Wireless phone service providers may avoid paying millions of dollars in lawsuits if the Federal Communications Commission develops rules for early termination fees. But they won't escape the wrath of consumer watchdog groups that contend the carriers are getting off easy.
The FCC plans to hold a public hearing on early termination fees after its next open agenda meeting on June 12, at which many expect the commission will take up the task of creating a nationwide policy for cell-phone contract termination fees.
Such a move would thwart the efforts of arbitrators hoping to hit the wireless giants like
(the joint venture of
with class-action lawsuits representing millions of subscribers. Those lawsuits would undoubtedly cost carriers millions of dollars.
In return, wireless providers would prorate termination fees for customers canceling their contracts, which seems to be a favorite subject for the FCC. However, many consumer groups view this as a lopsided deal.
That's because in November
T-Mobile unit described plans to prorate early termination fees. AT&T, recently implemented a plan under which the company's new and renewing wireless customers in one- or two-year service agreements incur a termination fee starting at $175. The fee would be lowered by $5 during each month the contract was honored.
"Moving to making a more friendly consumer ETF (early termination fee) is the right business decision, obviously, but competition will force them to all move there anyways," says a Wall Street analyst. "By moving to a gradual ETF, customers might actually pay for a lessened ETF instead of letting it all fall into debt. The most important point, though, is that the industry is looking to the FCC for help."
If the FCC were to step in and begin regulation of ETFs, watchdog groups say that it would essentially be saving the wireless carriers from consumer lawsuits without extracting any meaningful relief for aggrieved consumers. Additionally, the rumored plan would directly contradict statements FCC Commissioner Deborah Taylor Tate made in November after Sprint and T-Mobile began outlining prorated plans.
"I am encouraged that industry has stepped up to address an issue that consumers and state commissioners have been concerned about for some time," said Tate in a release on the FCC's Web site. "In such a competitive market, we should look first to industry, rather than government regulation, to offer consumers the price and service options that best meet their needs."
Instead of allowing the industry to sort out its problems,
founder Harvey Rosenfield says the FCC is knowingly going to preclude access to the courts, depriving consumers of the one weapon they have to fight back against wireless carriers.
"This would be the FCC bailing out the telecom industry for all their abuses across the country," says Rosenfield. "There's a system of abuse, charges, and shoddy service, all that makes up a war on consumers. The only way consumers can fight for themselves is to go to court. This is the FCC's attempt to derail litigation."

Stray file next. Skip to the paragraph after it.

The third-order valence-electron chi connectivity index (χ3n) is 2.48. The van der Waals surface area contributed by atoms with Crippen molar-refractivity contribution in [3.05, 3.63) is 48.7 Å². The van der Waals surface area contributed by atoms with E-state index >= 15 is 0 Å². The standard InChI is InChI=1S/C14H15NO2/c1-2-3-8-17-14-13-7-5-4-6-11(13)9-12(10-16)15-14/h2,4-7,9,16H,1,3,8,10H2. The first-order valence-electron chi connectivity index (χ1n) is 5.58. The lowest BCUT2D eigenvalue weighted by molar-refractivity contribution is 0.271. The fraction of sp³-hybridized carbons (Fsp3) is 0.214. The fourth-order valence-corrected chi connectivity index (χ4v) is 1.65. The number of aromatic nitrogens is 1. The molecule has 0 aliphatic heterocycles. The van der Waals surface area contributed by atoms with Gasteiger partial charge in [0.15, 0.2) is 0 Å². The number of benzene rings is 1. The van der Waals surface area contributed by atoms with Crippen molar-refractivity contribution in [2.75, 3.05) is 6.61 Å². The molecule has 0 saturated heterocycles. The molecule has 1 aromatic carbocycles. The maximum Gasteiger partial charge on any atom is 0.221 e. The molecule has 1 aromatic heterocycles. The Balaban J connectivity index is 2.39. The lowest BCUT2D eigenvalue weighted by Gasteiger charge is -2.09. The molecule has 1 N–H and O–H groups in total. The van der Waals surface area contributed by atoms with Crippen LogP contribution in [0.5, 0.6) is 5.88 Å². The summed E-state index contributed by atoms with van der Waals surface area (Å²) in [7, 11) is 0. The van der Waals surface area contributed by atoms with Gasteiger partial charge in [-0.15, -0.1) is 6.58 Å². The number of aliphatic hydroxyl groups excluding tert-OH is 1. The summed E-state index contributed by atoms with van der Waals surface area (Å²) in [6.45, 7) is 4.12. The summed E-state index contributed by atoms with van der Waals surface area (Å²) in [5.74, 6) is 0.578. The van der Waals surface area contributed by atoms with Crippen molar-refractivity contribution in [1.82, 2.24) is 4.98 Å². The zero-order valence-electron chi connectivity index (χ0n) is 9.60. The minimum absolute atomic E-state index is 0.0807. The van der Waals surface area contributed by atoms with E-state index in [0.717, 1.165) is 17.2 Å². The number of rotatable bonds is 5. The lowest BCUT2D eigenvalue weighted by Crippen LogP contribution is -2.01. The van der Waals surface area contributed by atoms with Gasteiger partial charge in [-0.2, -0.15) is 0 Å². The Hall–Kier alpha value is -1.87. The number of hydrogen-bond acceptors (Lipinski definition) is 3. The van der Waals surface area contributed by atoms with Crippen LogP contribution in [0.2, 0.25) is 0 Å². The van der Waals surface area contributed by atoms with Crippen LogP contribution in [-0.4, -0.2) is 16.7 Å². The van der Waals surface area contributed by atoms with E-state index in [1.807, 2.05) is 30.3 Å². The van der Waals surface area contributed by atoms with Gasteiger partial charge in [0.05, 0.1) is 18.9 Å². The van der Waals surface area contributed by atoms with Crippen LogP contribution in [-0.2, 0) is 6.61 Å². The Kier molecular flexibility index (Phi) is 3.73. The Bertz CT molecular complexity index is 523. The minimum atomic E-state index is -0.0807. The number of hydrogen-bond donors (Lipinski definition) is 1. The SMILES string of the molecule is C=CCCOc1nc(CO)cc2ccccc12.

Chris Murray, the legislative counsel for
, a nonprofit publisher of consumer reports, says that FCC intervention would be welcome if regulators were to introduce a federal standard that was better than what exists in individual states.
"The question is will we substitute a federal law for a state law that eliminates consumers' right to sue," says Murray. "It's not impossible the federal government could come up with something that is fair to consumer
s. However, it's not yet what we see on the table."
Until consumers are given something more substantial, Rosenfield says watchdog groups will rally against the FCC through the court system. "It will certainly be litigated by any consumer group as being beyond the FCC's authority," he says.
"If the FCC even attempts to take over responsibility for the fees, it would be used by the cell companies to dismiss any pending court cases," Rosenfield adds. "It'll be another weapon in the highly limited arsenal of these companies."
Murray agrees with FCC Chairman Kevin Martin's assessment that there shouldn't be a patchwork of 50 different laws in individual states, and he asserts that the only reason a change is coming is because wireless carriers want to be washed clean of any legal liability.
"The carriers want the FCC to assert their authority and then stand around while doing nothing," Murray adds. "I'm confident the FCC is smart enough to do right by consumers, but it will take a lot of political will to resist the call of the carriers to get rid of the state law while advocating federal authority."
Rosenfield's solution is simpler: Keep the FCC out of the mess and force telecom companies to pay consumers for deceptive billing charges.
"They engage in misleading advertising and it needs to be addressed," he said. "This is all about money and who gets to keep what belongs to the consumer. The FCC is jumping into the fray to save companies. It's not about what the FCC can get; it's about what the companies get. Ideology trumps any common sense."